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Dine in With Watermelon's Cooling Energy

Articles

Dine in With Watermelon's Cooling Energy

Elizabeth Wang

Watermelons are called “west melons” (xigua) in China, because they were brought there from the West, specifically from ancient Egypt, through the Middle East, and finally to China’s vast hinterlands in the 4th or 5th centuries.

Then, very quickly, the west melon was Easternized: practitioners of traditional Chinese medicine found that it had special properties that could be used to treat a range of ailments. These remedies used not only the delicious, cold, red pulp that we’re all so familiar with, but also the white rind that’s usually thrown away with the skin.

In the sweltering heat of a summer day, the natural inclination is to go for ice cubes or popsicles—but traditional Chinese medicine sees things a little differently. Those can cool us temporarily, but they cannot eliminate the “heat qi” that accumulates in the body during summer. Only by eating food that has the “cold” property—traditional Chinese medicine says that foods have the therapeutic properties of either “hot” or “cold,” and that an imbalance inside the body can lead to sickness—will neutralize the heat. As well as being fundamentally “cold,” watermelons are sweet and delicious and carry minerals, salt, and vitamins. By cooling the body’s qi, they offer one of the best ways to counteract the heat of summer.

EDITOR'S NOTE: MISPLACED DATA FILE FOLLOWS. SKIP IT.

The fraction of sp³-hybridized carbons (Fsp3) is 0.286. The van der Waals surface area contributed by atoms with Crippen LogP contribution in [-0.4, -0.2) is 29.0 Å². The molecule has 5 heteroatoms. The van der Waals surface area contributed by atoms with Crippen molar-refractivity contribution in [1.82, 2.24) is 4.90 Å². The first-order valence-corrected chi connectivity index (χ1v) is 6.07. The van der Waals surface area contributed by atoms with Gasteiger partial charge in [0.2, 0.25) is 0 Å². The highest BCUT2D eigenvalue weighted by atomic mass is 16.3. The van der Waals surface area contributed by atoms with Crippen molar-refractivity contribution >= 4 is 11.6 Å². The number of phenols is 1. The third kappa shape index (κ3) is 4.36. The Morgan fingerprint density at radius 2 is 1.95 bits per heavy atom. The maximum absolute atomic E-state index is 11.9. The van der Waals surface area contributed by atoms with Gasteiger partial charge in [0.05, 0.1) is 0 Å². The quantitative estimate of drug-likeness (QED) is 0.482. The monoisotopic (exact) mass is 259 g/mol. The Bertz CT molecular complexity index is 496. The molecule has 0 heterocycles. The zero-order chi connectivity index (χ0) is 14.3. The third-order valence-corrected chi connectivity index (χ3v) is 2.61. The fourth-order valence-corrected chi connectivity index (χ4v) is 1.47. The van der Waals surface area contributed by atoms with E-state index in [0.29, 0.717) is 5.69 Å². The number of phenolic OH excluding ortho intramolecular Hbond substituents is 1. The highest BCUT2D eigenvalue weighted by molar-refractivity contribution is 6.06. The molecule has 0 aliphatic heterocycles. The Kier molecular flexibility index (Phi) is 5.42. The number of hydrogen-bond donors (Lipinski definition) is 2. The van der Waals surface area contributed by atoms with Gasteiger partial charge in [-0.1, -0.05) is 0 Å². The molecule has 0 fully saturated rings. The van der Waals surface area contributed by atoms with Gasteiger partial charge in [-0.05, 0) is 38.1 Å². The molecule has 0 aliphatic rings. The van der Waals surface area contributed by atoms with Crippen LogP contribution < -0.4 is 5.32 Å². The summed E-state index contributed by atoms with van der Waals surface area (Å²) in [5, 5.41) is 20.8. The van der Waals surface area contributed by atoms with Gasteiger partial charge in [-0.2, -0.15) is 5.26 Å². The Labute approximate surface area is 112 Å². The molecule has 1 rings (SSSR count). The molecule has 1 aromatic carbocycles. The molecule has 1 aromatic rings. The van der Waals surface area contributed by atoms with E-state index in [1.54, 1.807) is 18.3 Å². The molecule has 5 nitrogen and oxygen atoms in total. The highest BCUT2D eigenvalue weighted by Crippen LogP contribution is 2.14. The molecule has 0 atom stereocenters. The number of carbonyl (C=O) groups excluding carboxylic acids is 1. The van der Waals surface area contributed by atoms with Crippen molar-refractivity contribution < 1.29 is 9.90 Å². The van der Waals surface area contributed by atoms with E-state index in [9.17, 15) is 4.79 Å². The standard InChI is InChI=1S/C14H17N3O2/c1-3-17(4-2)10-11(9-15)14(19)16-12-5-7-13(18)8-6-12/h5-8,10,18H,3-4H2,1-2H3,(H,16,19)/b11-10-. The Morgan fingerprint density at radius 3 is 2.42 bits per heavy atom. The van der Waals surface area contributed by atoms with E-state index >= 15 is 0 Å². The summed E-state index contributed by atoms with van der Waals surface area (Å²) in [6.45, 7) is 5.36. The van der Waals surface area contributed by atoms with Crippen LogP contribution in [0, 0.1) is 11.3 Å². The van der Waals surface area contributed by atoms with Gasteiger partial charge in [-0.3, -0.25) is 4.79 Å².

The medicinal wonders of watermelon can’t be unlocked by simply snacking on the pulp, though. To go one step further, first scoop out the pulp, then peel off the hard green skin: the white rind that’s left quenches thirst and relieves the harsh heat of summer.

Here are two Chinese recipes to help you enjoy watermelon this summer:

 

Mung Bean Watermelon Porridge

 

Mung Bean Watermelon Porridge

Ingredients: 120g rice, 100g mung beans, 150g red watermelon pieces. 

Instructions: Soak mung beans for four hours in water; cut watermelon pulp into cubes; put rice and mung beans together in a pot, add water and boil. Once boiled, turn down the heat and continue to cook until the rice turns to congee; drop in the watermelon and wait until it reboils. Eat morning or night!

Lotus Seed Watermelon Porridge

Ingredients: 50g white watermelon rind, 50g polished round-grain rice, 20g lotus seeds, salt, crystal sugar, chopped green onion. 

Instructions: Cut watermelon rind into small pieces, stir with salt and let sit. Remove plumules from lotus seeds and soak for two hours. Rinse polished round-grain rice and, with lotus seeds, add to a pot of water; boil at a high-temperature until about 70 percent cooked. Add rind and crystal sugar and cook at medium heat until the rice turns to congee. Add chopped onion and salt. Enjoy!

Photography by Yi Xu